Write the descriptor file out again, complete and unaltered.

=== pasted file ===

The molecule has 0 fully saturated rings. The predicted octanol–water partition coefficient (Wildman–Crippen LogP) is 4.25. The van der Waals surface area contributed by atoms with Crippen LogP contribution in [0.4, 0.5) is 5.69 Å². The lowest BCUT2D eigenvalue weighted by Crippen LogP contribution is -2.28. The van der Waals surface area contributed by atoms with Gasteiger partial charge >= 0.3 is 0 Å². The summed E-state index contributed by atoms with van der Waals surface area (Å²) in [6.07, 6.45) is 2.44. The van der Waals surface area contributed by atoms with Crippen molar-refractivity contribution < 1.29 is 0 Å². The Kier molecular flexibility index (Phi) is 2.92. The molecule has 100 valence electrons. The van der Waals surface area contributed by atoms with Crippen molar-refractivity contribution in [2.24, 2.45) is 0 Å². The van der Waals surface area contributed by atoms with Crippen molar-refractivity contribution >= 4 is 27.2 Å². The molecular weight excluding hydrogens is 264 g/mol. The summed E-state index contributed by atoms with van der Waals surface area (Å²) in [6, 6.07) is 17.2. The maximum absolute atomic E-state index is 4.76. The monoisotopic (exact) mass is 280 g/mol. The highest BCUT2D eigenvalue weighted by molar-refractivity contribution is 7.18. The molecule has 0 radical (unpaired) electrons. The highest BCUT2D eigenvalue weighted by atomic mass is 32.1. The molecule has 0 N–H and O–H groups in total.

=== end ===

The molecule has 0 fully saturated rings. The predicted octanol–water partition coefficient (Wildman–Crippen LogP) is 4.25. The van der Waals surface area contributed by atoms with Crippen LogP contribution in [0.4, 0.5) is 5.69 Å². The lowest BCUT2D eigenvalue weighted by Crippen LogP contribution is -2.28. The van der Waals surface area contributed by atoms with Gasteiger partial charge >= 0.3 is 0 Å². The summed E-state index contributed by atoms with van der Waals surface area (Å²) in [6.07, 6.45) is 2.44. The van der Waals surface area contributed by atoms with Crippen molar-refractivity contribution < 1.29 is 0 Å². The Kier molecular flexibility index (Phi) is 2.92. The molecule has 100 valence electrons. The van der Waals surface area contributed by atoms with Crippen molar-refractivity contribution in [2.24, 2.45) is 0 Å². The van der Waals surface area contributed by atoms with Crippen molar-refractivity contribution >= 4 is 27.2 Å². The molecular weight excluding hydrogens is 264 g/mol. The summed E-state index contributed by atoms with van der Waals surface area (Å²) in [6, 6.07) is 17.2. The maximum absolute atomic E-state index is 4.76. The monoisotopic (exact) mass is 280 g/mol. The highest BCUT2D eigenvalue weighted by molar-refractivity contribution is 7.18. The molecule has 0 radical (unpaired) electrons. The highest BCUT2D eigenvalue weighted by atomic mass is 32.1. The molecule has 0 N–H and O–H groups in total.